Office Hour Scheduling: I have used Calendly ,which I was pleased with, to allow students to schedule meetings with me for office hours. It is worth $95 for premium. However, Microsoft Booking is part of HFC’s Microsoft 365 license and so free (included) has won out.

Informal Assessment/Participation: I am currently using Socrative for remote online classes because of their math editor and its relative simplicity for students. When we return to campus I might use Wooclap because of the expanded number of question types. I might use Microsoft Forms quick questions in a math corequisite course that is partially remote live and partially asynchronous in the fall. I have used Kahoot!QuizizzPoll Everywhere, and Plickers in the past. All are fine products for assessment- especially informal assessment. For me, Socrative not requiring student accounts and having a math editor make it best. Forms working in the college’s office suite makes it a good choice. And I recall liking Wooclap’s large number of question types.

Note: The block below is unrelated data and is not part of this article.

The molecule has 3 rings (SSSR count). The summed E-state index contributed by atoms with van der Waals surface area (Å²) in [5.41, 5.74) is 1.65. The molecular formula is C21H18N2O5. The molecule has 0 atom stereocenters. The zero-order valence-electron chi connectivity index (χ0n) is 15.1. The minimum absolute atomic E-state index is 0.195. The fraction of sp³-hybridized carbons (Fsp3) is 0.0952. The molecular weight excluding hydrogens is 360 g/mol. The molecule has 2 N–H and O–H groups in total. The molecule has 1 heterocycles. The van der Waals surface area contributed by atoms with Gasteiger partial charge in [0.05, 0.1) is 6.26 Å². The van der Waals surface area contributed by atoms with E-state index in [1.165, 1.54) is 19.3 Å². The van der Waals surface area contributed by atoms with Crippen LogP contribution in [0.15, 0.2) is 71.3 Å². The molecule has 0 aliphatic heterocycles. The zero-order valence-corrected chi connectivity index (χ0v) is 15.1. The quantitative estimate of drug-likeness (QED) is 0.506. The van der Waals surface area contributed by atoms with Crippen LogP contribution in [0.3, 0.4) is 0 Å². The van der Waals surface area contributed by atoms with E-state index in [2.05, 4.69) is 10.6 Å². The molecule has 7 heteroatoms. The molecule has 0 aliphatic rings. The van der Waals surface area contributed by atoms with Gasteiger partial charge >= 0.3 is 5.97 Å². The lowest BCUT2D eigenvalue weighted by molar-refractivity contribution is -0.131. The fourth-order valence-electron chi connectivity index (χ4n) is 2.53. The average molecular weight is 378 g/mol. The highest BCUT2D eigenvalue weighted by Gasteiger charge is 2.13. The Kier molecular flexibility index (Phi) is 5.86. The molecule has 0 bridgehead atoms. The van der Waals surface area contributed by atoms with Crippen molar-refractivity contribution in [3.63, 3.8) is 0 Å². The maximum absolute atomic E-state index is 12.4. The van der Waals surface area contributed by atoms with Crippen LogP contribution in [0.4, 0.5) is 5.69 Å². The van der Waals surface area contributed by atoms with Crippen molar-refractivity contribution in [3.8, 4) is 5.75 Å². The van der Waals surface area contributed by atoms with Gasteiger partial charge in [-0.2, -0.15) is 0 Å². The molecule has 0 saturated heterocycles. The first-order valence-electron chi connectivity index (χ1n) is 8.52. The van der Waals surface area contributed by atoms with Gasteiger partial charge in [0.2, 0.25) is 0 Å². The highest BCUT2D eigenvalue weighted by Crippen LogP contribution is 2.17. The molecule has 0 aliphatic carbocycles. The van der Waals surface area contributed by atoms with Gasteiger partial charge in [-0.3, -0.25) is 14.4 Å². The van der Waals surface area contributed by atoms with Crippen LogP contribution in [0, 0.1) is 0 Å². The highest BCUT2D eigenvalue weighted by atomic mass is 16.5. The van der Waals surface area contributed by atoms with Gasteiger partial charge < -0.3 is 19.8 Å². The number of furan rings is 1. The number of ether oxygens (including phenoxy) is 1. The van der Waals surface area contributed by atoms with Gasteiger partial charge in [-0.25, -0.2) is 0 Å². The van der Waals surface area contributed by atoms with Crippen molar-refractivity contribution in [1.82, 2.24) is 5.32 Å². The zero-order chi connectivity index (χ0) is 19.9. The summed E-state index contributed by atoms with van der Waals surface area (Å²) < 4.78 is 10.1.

Calculators: I teach math so I use Desmos and a TI-84 Emulator in my live remote classes and in some videos I make for asynchronous classes. I use Geogebra only occasionally and probably should remember to use it more.

PDF Annotator: I use Drawboard to write on worksheets in live remote classes. I will also sometimes paste a few problems I expect will cause questions into Drawboard using Snagit.

Collaboration: I occasionally use items from G-Suite because it is really easy to let students collaborate. For instance, you can crowd source calculations and have students type the answers in a Google Sheet you set up beforehand and share a link in the chat of whatever software you use for you teleconferencing. I would use Jamboard if I used groups/break out rooms more often.